BUT I am not altogether sure about THIS book!
The basic premise - which I go along with, is that food is primarily the fuel that keeps our bodies going, and it provides us with the building blocks which our bodies need to be maintained and kept strong and healthy. Bear suggests that we must eat the right sort of healthy food, rather than poor substitutes.
He has a fondness for analogies, which make for good reading [if not pressed too far] He talks about a house - you can either repair the walls with bricks and cement, and burn firewood in the grate - or bung up cracks with sand and dirty water, and burn old plastic on the fire. The former approach keeps the house solid, and warm - the latter repairs do not last long and look ugly whilst the burning plastic makes smelly soot and smoke. But it is so much cheaper you just keep doing it...
Similarly, he says, if we fail to eat healthy food and eat rubbish, we will not heal when we are sick, and what we eat may even contribute to our ill-health.
So far so good. More stories about protein [think Lego - the different coloured bricks fit together to build a solid structure. We need different proteins to build strong bodies] and cholesterol [more complicated stories about lorries carrying little tubs of butter round your system]
I can go along with the 'if you eat meat or fish, make sure it is farmed in an ethical, sustainable way - better to eat less of the 'good' sort than more of the factory fed chickens and depleted fish stocks.
But his diet is dairy, wheat and sugar free. Not for any personal allergy reasons, or even for conscience [he is not a vegan] just by choice, he believes this is the best way.
- I am not convinced by his arguments about cow's milk. He points out that most human babies are fed mother's milk [almost exclusively] till about 6 months, but they don't usually go on much after that. Maybe not in the UK - but in other times and cultures, breast feeding continued for 4 or 5 years [see Isaiah and other Bible passages about the 'suckling child'] So he maintains we should stop drinking cow's milk [which is very similar] as we don't need it. He says we can get our calcium from broccoli, and protein from soy milk. But I don't want broccoli with my porridge or my coffee!!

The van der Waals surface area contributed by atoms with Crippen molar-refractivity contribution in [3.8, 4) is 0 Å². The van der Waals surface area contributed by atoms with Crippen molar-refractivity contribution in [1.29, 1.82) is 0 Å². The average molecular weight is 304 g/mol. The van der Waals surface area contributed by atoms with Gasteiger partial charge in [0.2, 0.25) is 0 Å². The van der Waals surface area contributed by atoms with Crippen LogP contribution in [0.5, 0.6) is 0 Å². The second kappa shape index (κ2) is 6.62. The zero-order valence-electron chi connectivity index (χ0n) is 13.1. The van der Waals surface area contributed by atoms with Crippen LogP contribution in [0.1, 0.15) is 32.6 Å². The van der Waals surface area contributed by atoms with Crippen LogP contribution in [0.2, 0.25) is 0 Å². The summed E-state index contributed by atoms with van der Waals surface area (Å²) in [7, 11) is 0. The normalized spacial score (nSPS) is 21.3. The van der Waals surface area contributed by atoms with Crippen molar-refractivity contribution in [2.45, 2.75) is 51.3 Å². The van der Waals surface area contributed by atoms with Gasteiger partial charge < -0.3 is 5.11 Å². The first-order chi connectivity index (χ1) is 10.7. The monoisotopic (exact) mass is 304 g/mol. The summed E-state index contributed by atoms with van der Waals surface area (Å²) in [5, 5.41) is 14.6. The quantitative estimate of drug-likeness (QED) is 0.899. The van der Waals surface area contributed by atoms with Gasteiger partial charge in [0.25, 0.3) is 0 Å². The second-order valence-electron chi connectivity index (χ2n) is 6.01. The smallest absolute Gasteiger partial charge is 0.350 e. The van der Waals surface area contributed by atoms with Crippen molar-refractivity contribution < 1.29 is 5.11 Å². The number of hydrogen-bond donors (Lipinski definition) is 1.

- Sugar - I don't deny we all need to cut back - but I am not convinced that replacing it with stevia is the way forward [there are very few long term studies into side effects available at present] . And if you buy the pure stevia, as he suggests, it is very expensive. Dates and maple syrup are his other alternatives - but he admits these are high in fruit sugars. Perhaps we should learn to reduce our desire for sweet things?
- Water - drink more [I agree] but Bear says NEVER tap water. What??!! Why? well, says Bear, "chances are it's been recycled more than once...it may have already passed through someone elses body, or a sewer" Bear drinks "artesian water...from a mineral rich underground aquifer" in top quality recycled plastic or glass bottles. That comes in at around £20 a week if you are drinking 2 litres a day. Install a reverse osmosis filter in your tap, and you can reduce your costs [but you need £250 upfront to do it] Can I just point out that many of the bottled waters on the supermarket shelf may have come from natural springs - but that water got there by filtering through the rocks, and before that it was urine, drainage, seawater, rain ...
- Microwaves. These work by electromagnetic radiation. ALL radiation is dangerous, says Bear. Therefore they are dangerous, don't use them. That's a bit simplistic I feel.
- Gluten. BAD. At one point he suggests that our grandparents didn't have gluten allergies because they didn't eat as much bread. But I remember [check it out sometime, Mags] at the Titanic Exhibition in Belfast, a notice explaining that the main diet of the men who built that mighty ship was simply bread and tea [with gluten, sugar, caffeine and milk]
So, these are some of his arguments about his healthy eating regime, and I do feel that a lot of it is cod-science, not fully borne out by research. I wonder how much of the 'eating principles' section was written by Kay Van Beersum, his co-author and nutritional therapist. Furthermore, whilst his recipes are chock full of healthy ingredients - salads, fruits, seeds etc, many are not cheap ingredients. His recipes do seem delicious when you read them - but sadly not everything is pictured in the book.[I suppose a pretty pink beetroot soup is more photogenic than a grated Brussels sprout salad]
The first 40% of the book is theorising, the remainder is recipes - but out of 250 pages, an awful lot were just pictures of Bear [Grilling, or liquidising or just looking thoughtful in a field] I would not spend £15 on this in a bookshop.
He does stress it is important not to get too 'preachy' about your wonderful diet, and also says that if you cannot eat like this all the time, then just go 80/20, or 70/30. Bear drinks the occasional glass of wine [organic, good quality,premium wine] and has a bowl of chips on 'cheat' days. I feel sorry for the catering team at his church - it must be a nightmare preparing his Alpha Supper.
Summary of the book - Drink more water, eat more veg, beans and seeds, limit meats and fish, get your sweetness from fruit. Avoid sugar, dairy and protein. I think I knew that already.
Oh dear, it was all a bit disappointing! I had hoped for something a little more realistic which the average family could take on board - and fit into their budget. I so wanted to like this book.
Sorry, Bear, only ** here